We currently ride in a lighted outdoor arena but hope to construct a covered facility within the next year.

In addition, we are able to take our mini horses to community events and locations throughout the year.

As many individuals with disabilities learn dependence, our goal is to peel away support and foster independence. In 2015, most of our riders required a horse leader and two sidewalkers for support. Only 30% could ride independently even at a walk. In 2019, 60% can ride independently and entered higher levels of competition at Special Olympics Equestrian in Fall 2019.

60% of our riders were considered non-verbal in 2015 but as we continue to emphasize life skills, only three could be considered non-verbal today and ALL participate in games that require planning and decision-making- often to the shock of their teachers and parents.

We are implementing a Portfolio Project that allows each student to capture their specific strengths and skills in order to find jobs or volunteer positions in our community after they graduate

How we listen

SOURCE: Self-reported by organization

Seeking feedback from people served makes programs more responsive and effective. Here’s how this organization is listening.

done We shared information about our current feedback practices.
  • Who are the people you serve with your mission?

    Individuals facing physical, mental, emotional or socio-economic challenges including elderly individual with dementia, families in trauma and at-risk youth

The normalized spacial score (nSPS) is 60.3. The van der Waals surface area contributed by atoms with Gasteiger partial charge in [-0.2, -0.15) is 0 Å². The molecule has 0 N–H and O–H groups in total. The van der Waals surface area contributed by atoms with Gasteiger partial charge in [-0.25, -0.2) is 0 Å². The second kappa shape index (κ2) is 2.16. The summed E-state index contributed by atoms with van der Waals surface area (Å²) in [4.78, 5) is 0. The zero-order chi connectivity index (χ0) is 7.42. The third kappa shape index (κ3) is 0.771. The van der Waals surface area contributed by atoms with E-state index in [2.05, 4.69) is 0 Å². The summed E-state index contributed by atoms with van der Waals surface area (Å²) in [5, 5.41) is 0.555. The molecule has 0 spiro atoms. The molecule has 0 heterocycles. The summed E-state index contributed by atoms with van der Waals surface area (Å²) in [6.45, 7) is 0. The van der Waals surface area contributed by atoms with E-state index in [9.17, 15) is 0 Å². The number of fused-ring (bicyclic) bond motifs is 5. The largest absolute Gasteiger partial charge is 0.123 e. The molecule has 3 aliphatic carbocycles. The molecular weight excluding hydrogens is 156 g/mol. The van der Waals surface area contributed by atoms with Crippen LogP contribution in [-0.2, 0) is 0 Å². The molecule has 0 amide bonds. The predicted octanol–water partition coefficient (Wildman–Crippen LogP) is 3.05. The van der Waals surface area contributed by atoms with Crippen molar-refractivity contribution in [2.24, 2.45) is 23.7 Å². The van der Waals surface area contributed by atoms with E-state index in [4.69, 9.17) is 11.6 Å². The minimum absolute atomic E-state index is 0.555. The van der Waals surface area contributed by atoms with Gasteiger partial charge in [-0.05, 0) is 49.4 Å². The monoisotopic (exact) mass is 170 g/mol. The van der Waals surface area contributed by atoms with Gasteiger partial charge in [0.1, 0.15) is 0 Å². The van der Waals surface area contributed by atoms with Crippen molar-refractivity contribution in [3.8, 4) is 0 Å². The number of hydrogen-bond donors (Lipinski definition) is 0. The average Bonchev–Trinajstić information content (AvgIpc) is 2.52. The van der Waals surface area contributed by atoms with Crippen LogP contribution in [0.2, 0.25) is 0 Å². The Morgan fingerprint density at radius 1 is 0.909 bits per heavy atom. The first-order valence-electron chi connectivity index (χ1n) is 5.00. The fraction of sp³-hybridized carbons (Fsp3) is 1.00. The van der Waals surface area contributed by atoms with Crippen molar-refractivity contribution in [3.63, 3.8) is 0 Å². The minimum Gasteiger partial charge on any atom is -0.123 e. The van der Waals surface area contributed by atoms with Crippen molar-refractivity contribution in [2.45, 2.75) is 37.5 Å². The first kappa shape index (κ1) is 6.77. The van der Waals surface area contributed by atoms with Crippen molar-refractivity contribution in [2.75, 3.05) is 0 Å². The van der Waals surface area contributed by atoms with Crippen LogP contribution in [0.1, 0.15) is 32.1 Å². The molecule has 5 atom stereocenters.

• How is your organization collecting feedback from the people you serve?

    Electronic surveys (by email, tablet, etc.), Focus groups or interviews (by phone or in person), Suggestion box/email,

  • How is your organization using feedback from the people you serve?

    To identify and remedy poor client service experiences, To identify bright spots and enhance positive service experiences, To inform the development of new programs/projects, To understand people's needs and how we can help them achieve their goals,

  • What significant change resulted from feedback?

    We are moving more quickly in implementing an internship program for long time participants who are graduating or aging out of the school system to allow them to build job skills and a resume they can use in future employment. The state has a 13 year backlog in providing job coaches and workforce transition programs.

  • With whom is the organization sharing feedback?

    Our staff, Our board,

  • How has asking for feedback from the people you serve changed your relationship?

    We recently had parents participate in Strategic Planning with the Board, Staff and key volunteers. We were surprised that parents never worried about safety in our program involving horses and individuals with disabilities. It's a top concern of staff but the parents said they don't give it a second thought because everything runs so smoothly.

  • Which of the following feedback practices does your organization routinely carry out?

    We aim to collect feedback from as many people we serve as possible, We take steps to ensure people feel comfortable being honest with us,

  • What challenges does the organization face when collecting feedback?

    The people we serve tell us they find data collection burdensome, Staff find it hard to prioritize feedback collection and review due to lack of time,

Financials

Turning Point Ranch Association
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Operations

The people, governance practices, and partners that make the organization tick.

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Connect with nonprofit leaders

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Connect with nonprofit leaders